How We Make Sensational Chocolate
For lots of folks, chocolate is a sweet treat…
They enjoy it. But they don’t think too much about where it came from or what went into making it.
We were part of that group, too… until we tried chocolate that blew our minds. It tasted fresh. It felt different in our mouths. And the flavors were new and unexpected.
One taste and we couldn’t go back to our old chocolate. So we had to dig deeper…
We learned that what most people think of as chocolate has very little cacao in it. In the U.S., “chocolate” only needs to contain 10% cacao in order to earn the name. And a lot of popular brands use only that much in their milk chocolate bars.
Whether milk or dark chocolate, though, big manufacturers’ main concerns are uniformity and a low-cost process.
At the other end of the spectrum, the best craft chocolate makers are artists. They focus on creating a unique and flavorful chocolate-tasting experience.
We’re glad that you’re reading this, by the way. It means that you, too, are interested in digging deeper. And we know you’ll enjoy your chocolate a lot more once you do.
Plus, the inevitable outcome of digging deeper is sinking your taste buds into sensational chocolate… whether it comes from us at The Latest Batch or somewhere else. And that is a very good thing.
So let’s get started…
Chocolate is one of the most complex foods on Earth. It contains at least 500 flavor compounds (more than twice the number found in red wines). And making it requires just about every type of food processing that exists.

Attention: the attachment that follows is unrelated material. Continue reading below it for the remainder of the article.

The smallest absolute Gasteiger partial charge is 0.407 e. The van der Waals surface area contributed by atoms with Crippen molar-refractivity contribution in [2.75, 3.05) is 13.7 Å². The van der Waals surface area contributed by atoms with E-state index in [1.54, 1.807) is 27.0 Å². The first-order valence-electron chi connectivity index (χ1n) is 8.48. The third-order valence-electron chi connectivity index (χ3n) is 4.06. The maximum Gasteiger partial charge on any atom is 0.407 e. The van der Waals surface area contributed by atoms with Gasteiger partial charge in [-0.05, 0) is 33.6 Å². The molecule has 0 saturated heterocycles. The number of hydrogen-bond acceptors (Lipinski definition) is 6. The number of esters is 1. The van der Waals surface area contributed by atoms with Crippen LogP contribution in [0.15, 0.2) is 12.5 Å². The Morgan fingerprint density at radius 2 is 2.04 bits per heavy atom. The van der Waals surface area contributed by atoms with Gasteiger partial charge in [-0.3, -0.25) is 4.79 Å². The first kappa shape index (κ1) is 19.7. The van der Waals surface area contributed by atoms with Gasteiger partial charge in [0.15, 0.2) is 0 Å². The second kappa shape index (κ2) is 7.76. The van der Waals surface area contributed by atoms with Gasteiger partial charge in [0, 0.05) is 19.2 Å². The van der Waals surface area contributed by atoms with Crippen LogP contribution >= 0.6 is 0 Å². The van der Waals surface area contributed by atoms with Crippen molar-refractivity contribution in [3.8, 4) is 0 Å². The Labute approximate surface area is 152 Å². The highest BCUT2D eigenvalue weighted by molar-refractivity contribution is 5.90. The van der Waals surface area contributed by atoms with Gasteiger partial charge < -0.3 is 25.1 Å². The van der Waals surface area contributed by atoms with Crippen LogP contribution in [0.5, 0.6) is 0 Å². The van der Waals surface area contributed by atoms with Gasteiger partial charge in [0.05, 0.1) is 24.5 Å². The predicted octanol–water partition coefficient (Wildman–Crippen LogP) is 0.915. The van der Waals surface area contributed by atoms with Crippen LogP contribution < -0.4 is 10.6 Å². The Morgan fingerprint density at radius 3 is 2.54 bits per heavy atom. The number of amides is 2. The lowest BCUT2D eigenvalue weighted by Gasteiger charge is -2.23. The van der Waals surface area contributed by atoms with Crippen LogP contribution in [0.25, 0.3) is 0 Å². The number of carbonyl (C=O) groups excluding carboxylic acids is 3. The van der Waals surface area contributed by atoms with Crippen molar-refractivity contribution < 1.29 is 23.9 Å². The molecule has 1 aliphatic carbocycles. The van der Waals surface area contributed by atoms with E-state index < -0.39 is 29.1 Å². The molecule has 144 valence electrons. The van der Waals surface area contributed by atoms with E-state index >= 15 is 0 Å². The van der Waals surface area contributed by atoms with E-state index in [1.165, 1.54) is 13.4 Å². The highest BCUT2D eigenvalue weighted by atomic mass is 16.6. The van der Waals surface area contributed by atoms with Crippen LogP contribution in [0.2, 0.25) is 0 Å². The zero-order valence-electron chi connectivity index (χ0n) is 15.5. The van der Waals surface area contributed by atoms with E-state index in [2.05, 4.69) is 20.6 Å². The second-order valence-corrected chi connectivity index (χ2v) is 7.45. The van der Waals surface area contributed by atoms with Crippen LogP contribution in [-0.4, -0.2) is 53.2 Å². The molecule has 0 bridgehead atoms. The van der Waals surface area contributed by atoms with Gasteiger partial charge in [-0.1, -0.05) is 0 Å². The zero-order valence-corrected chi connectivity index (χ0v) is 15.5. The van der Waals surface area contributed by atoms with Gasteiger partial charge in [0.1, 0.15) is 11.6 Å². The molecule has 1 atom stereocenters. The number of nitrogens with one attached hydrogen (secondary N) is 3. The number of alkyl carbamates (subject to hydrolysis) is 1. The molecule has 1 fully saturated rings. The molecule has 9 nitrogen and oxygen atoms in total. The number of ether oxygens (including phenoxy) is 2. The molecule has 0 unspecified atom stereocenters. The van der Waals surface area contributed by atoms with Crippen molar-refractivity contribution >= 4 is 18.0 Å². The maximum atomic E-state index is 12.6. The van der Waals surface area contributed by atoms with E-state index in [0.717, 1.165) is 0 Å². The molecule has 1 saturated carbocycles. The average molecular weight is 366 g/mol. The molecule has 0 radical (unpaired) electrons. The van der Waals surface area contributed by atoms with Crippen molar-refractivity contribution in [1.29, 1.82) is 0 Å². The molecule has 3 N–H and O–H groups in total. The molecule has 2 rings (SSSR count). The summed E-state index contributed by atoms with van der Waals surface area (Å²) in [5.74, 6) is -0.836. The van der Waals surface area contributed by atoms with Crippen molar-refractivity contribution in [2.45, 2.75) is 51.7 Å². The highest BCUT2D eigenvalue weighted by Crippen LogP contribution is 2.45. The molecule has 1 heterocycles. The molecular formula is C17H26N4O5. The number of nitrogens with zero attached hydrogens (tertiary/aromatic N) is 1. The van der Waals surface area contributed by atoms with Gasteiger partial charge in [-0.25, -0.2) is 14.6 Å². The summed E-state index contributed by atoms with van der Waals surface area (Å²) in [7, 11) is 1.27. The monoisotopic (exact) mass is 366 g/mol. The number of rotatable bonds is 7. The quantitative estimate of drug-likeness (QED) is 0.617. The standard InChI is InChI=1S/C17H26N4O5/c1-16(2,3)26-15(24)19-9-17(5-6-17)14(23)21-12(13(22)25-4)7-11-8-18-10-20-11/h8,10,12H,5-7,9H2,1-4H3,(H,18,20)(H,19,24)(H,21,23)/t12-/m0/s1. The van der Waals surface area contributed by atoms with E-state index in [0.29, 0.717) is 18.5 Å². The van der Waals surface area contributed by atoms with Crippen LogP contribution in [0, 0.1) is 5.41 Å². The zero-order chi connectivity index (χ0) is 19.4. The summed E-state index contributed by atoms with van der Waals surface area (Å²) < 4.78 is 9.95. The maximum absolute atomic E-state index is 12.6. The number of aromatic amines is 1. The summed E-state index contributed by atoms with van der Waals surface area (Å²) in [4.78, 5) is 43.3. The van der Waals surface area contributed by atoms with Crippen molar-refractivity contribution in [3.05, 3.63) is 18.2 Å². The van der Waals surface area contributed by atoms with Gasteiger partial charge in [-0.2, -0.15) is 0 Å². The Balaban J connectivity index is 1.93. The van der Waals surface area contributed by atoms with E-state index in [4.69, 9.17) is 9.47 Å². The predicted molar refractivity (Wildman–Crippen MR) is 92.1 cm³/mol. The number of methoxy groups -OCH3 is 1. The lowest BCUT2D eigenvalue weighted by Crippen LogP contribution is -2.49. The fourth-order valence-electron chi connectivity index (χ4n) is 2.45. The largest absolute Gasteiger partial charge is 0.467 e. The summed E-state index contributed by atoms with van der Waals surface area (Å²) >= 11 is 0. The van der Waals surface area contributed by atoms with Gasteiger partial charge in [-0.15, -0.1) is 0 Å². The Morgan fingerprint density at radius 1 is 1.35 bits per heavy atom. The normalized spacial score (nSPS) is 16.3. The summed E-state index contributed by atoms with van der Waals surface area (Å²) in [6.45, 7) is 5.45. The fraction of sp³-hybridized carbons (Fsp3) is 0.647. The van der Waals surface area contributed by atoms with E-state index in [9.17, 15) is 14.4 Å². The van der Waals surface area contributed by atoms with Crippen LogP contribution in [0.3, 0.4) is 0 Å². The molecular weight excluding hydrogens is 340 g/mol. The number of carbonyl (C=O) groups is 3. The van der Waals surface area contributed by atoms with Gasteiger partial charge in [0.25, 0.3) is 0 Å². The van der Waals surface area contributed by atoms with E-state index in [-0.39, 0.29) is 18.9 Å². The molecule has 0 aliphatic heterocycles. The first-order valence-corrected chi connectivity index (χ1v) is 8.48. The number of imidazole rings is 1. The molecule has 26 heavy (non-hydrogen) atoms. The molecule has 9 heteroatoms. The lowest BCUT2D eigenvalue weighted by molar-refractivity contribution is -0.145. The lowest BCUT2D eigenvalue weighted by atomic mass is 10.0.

From the time the cacao pods (which are fruits) are removed from the trees, up to a month of straight processing time may be needed to turn its seeds into chocolate.
Our goal at The Latest Batch is to bring out the best flavors of the finest Costa Rican beans we can find. This starts with strong relationships, both with the farmers who manage the land and the processors who handle fermenting and drying…
POST-HARVEST: FERMENTATION AND DRYING
Cacao seeds need to be fermented and dried in the country of origin, just after the cacao pods are opened.
Some experts say that as much as 70% of a chocolate’s flavor come from fermentation. The cacao undergoes its most complex changes during this process… So it requires knowledge, experience, and precision, which are hard to find. For fine flavor chocolate, good fermentation is critical.
Drying is also extremely important to flavor development. If done too quickly, it doesn’t allow the fermenting process to taper off and will lock in undesirable flavors. If done too slowly, the beans can mold and rot. Sun drying cacao in the tropics requires constant expert attention.
After these two steps, cacao seeds are often called “beans.”
Once our beans make it to the chocolate making lab, we like to age them for six months to a year (and sometimes longer). This helps to reveal the beans’ full flavor.
Then, our chocolate maker Jay touches every bean at least once. We hand sort and clean them, removing flat beans, clumped beans, broken beans, and misshapen beans. These beans have off flavors caused by uneven fermentation and what would soon be uneven roasting.
Only the highest quality beans make through to the next steps…